Skip to main content

I shit you not

Some of you may recall me talking about a relatively new friend who lives up the street and who who hurt my feelings last summer when she told me my son was too rough to play with her son. We took a yearlong play-break but have recently reconciled (mostly). My son adores her son, and we just returned from the boy's birthday party. And any hard feelings I've been harboring this past year are quickly dissipating. Because my son just shit on their playset.

That's right, sports fans. Due to an unforeseen conglomeration of novice-parent choices (I'm chalking it up to half a can of mandarin oranges for breakfast, three organic tangerine juice boxes and a bowl full of blueberries at the party, and a worthless pull-up diaper), Sweet Boy had a brief-yet-powerful bout of diarrhea while playing. And before he or I knew what was happening, there was a big ol' puddle of watery poo at the top of the birthday boy's fancy slide and a couple of kids yelling "ewww!" Yikes. I'll be forever haunted by the look of confusion and horror on my son's face when he looked down at the grossness running down his leg.

To her credit, though, the hostess cleaned it all up with her younger child in the sling on her hip and a smile on her face as I whisked Sweet Boy home to clean him up...and decide if either of us were too mortified to show our faces again. Sweet Boy insisted that the call of the cupcakes was much stronger than the embarrassment, and I didn't want him to feel like he was being punished for a potty mishap outside his control, so we did return. And although I was a pariah to the other mothers, the hostess was completely congenial and acted as if nothing had happened. Which I am extremely grateful for because it spared Sweet Boy's already fragile potty ego.

So maybe we can be friends after all. Who knew all it would take was a poop mishap?

Comments

  1. Is it wrong that I'm giggling a little? Not because of what happened to you and your little man but because of your amusing way of conveying the story.

    I can only guess that your hostess has endured a similarly embarrassing situation. Parenthood seems to be the great equalizer. For any parent who hasn't been mortified by something his/her child has done purposefully or by accident, it is only a matter of time.

    ReplyDelete
  2. This comment has been removed by the author.

    ReplyDelete

Post a Comment

Popular posts from this blog

Grace happens

Today Honey's roommate in room 364 at Maine Medical Center was discharged. Some other day I'll tell you about why Honey is in the hospital again, but this story is about the roommate because it's way more interesting. Let's call him Elton, because all I really know about him is he plays guitar in an Elton John tribute band and he's originally from the very northern part of England, bordering Scotland. (Or as Honey described it, "that place in England where the Roman Empire decided, nope, those Celts are crazy, and put up a wall.")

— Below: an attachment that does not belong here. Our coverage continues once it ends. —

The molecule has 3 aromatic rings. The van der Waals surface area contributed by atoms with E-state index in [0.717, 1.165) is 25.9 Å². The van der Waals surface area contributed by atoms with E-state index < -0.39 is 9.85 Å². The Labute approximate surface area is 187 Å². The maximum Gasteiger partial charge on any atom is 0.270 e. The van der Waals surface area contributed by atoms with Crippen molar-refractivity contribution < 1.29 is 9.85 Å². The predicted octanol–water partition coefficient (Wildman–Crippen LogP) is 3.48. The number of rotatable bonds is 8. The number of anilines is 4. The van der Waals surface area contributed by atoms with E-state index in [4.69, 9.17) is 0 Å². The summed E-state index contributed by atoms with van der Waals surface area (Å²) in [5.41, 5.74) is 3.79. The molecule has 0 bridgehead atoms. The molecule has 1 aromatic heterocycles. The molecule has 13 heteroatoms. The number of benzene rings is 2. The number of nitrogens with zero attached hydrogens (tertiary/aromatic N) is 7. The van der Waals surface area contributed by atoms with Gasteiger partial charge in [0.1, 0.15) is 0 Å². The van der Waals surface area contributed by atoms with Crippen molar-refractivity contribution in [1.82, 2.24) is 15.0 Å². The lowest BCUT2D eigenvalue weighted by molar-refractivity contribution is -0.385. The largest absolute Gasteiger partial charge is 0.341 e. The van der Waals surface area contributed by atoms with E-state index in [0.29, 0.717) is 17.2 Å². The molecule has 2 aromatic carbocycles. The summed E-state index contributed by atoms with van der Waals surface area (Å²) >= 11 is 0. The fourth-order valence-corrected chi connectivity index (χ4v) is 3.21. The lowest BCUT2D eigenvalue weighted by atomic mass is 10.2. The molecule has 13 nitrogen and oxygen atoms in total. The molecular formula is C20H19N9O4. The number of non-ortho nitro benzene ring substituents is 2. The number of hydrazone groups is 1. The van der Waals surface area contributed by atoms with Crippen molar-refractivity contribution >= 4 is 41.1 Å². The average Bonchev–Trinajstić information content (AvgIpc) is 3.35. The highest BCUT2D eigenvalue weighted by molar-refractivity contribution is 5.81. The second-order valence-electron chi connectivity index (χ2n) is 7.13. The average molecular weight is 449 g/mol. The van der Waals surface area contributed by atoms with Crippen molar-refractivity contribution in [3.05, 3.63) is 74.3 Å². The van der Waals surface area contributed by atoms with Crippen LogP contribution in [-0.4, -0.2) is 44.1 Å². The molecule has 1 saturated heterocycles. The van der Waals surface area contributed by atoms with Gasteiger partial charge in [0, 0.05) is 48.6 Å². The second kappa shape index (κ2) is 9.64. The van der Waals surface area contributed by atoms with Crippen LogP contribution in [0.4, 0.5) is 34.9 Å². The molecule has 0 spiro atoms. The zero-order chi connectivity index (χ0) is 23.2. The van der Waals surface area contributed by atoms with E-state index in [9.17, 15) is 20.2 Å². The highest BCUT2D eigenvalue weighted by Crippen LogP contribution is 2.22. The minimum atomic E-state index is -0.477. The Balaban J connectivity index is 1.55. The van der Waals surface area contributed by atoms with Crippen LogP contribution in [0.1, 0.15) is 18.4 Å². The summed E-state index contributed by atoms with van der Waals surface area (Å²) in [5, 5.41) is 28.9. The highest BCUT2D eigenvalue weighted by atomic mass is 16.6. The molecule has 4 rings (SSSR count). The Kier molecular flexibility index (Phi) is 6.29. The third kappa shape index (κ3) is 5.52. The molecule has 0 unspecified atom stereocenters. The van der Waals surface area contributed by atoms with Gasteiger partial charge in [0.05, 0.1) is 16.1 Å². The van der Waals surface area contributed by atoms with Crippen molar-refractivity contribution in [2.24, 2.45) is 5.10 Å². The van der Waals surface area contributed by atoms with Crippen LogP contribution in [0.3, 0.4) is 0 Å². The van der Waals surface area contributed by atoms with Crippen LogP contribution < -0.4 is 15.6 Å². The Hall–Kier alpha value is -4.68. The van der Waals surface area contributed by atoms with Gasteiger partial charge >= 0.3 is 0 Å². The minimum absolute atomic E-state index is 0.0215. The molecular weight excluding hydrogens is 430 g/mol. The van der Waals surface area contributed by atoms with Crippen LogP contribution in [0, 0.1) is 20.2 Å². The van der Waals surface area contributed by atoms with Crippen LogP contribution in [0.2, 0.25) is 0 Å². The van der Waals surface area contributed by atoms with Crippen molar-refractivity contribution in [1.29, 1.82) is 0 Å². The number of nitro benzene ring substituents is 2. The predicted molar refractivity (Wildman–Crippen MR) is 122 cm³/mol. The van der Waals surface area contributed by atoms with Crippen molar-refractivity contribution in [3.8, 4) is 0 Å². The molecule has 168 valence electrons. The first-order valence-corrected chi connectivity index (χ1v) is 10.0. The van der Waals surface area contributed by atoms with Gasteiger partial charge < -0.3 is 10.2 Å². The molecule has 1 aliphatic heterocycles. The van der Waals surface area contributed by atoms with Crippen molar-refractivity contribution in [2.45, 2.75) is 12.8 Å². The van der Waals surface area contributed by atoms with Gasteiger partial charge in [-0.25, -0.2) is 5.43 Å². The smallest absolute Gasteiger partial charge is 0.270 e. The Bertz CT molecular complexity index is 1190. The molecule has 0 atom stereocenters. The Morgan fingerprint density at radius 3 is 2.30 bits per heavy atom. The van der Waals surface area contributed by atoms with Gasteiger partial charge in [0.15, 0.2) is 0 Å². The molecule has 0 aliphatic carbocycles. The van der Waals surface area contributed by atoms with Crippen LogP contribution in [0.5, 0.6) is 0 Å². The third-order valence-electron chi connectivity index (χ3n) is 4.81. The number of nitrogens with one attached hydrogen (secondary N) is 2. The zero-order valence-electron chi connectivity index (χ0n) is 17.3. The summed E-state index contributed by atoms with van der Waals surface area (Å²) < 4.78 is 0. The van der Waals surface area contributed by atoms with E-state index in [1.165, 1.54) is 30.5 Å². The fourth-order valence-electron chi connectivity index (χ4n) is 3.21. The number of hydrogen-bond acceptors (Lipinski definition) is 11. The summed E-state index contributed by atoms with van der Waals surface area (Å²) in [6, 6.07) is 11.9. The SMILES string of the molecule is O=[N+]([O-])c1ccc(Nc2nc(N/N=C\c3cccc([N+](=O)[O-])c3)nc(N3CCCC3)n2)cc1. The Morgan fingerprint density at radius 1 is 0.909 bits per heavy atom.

Elton was in room 364 before Honey arrived, and what struck me immediately, besides his delightful accent and soothing Liam-Neeson-esque voice, was his gentle, good-natured manner. He was going through heck from a botched surgery and compartment syndrome - pain and gore and fear of losing the use of his dominant hand - yet he spoke kindly and softly to every person who came into his room. Every time a nurse walked in, Elton gree…

Math lessons

I was really great at school as a kid...but I'm really lousy at school as a parent. And I was reminded once again of this while sitting at my son's conference yesterday.

Seventh grade has been hard on all of us. Beyond the obvious physical changes -- Happy has grown at least 5" since this summer and now looks me in the eye (yeah, remember I'm super tall!), his voice is weird, he can't get out of his own way -- we're all trying to navigate his ever-changing need for independence. His teachers want him to take more responsibility for his learning, which in theory sounds like a great plan for all kids at this age; they have to not only learn how to learn but also learn how to advocate for their learning.

In reality, though, when you're the world's most laid-back 12-almost-13-year-old who really only wants to listen to music, play drums, video games, and action figures, taking responsibility and advocating for your learning is not highest priority. In fact…

Happy curls?

I dreaded the passing of the peace each Sunday when I was a little girl. Every week the old church ladies would comment about my hair...
    "Shirley Temple curls!" they cooed; I didn't know who Shirley Temple was.
    "So soft!" they petted; I didn't want their wrinkly, gnarled fingers on my head.
    "I pay a lot of money to have hair like yours!" they exclaimed; I couldn't figure out why anyone would pay money for frizzy, fluffy, brillo-pad hair.

I hated my curls. I felt embarrassed by my hair -- it was short, kinky, cut badly -- quite different from the long straight hair my friends all wore at the time in my life when I just wanted to fit in. Oh, how I wanted a ponytail! Or a braid...to braid my hair on a Sunday morning with ribbons hanging down, that was a dream.

Today during the passing of the peace, I found myself next to one of the older ladies in our church. Every week I marvel at her elegance, the way the dresses, the slow and grace…